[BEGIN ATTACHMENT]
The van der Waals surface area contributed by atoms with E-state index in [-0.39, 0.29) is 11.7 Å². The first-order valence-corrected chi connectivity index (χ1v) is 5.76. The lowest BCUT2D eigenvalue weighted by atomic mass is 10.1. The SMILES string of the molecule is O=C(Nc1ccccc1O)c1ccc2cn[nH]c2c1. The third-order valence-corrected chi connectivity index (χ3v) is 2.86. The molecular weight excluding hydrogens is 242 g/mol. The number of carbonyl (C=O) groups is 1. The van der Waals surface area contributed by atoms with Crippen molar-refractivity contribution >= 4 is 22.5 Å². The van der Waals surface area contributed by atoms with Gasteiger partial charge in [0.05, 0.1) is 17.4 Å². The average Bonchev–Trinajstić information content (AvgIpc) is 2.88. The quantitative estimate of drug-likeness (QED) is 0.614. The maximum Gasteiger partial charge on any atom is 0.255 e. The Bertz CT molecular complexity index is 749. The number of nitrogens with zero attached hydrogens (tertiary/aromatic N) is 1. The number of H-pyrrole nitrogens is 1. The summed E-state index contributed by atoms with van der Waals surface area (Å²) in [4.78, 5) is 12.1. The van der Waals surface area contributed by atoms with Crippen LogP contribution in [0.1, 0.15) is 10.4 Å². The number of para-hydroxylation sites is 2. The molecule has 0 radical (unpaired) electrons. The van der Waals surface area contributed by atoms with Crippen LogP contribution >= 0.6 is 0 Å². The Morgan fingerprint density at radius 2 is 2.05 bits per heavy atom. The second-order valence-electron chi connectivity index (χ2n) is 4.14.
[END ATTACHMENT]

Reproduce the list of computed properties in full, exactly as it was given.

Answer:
The van der Waals surface area contributed by atoms with E-state index in [-0.39, 0.29) is 11.7 Å². The first-order valence-corrected chi connectivity index (χ1v) is 5.76. The lowest BCUT2D eigenvalue weighted by atomic mass is 10.1. The SMILES string of the molecule is O=C(Nc1ccccc1O)c1ccc2cn[nH]c2c1. The third-order valence-corrected chi connectivity index (χ3v) is 2.86. The molecular weight excluding hydrogens is 242 g/mol. The number of carbonyl (C=O) groups is 1. The van der Waals surface area contributed by atoms with Crippen molar-refractivity contribution >= 4 is 22.5 Å². The van der Waals surface area contributed by atoms with Gasteiger partial charge in [0.05, 0.1) is 17.4 Å². The average Bonchev–Trinajstić information content (AvgIpc) is 2.88. The quantitative estimate of drug-likeness (QED) is 0.614. The maximum Gasteiger partial charge on any atom is 0.255 e. The Bertz CT molecular complexity index is 749. The number of nitrogens with zero attached hydrogens (tertiary/aromatic N) is 1. The number of H-pyrrole nitrogens is 1. The summed E-state index contributed by atoms with van der Waals surface area (Å²) in [4.78, 5) is 12.1. The van der Waals surface area contributed by atoms with Crippen LogP contribution in [0.1, 0.15) is 10.4 Å². The number of para-hydroxylation sites is 2. The molecule has 0 radical (unpaired) electrons. The van der Waals surface area contributed by atoms with Crippen LogP contribution >= 0.6 is 0 Å². The Morgan fingerprint density at radius 2 is 2.05 bits per heavy atom. The second-order valence-electron chi connectivity index (χ2n) is 4.14.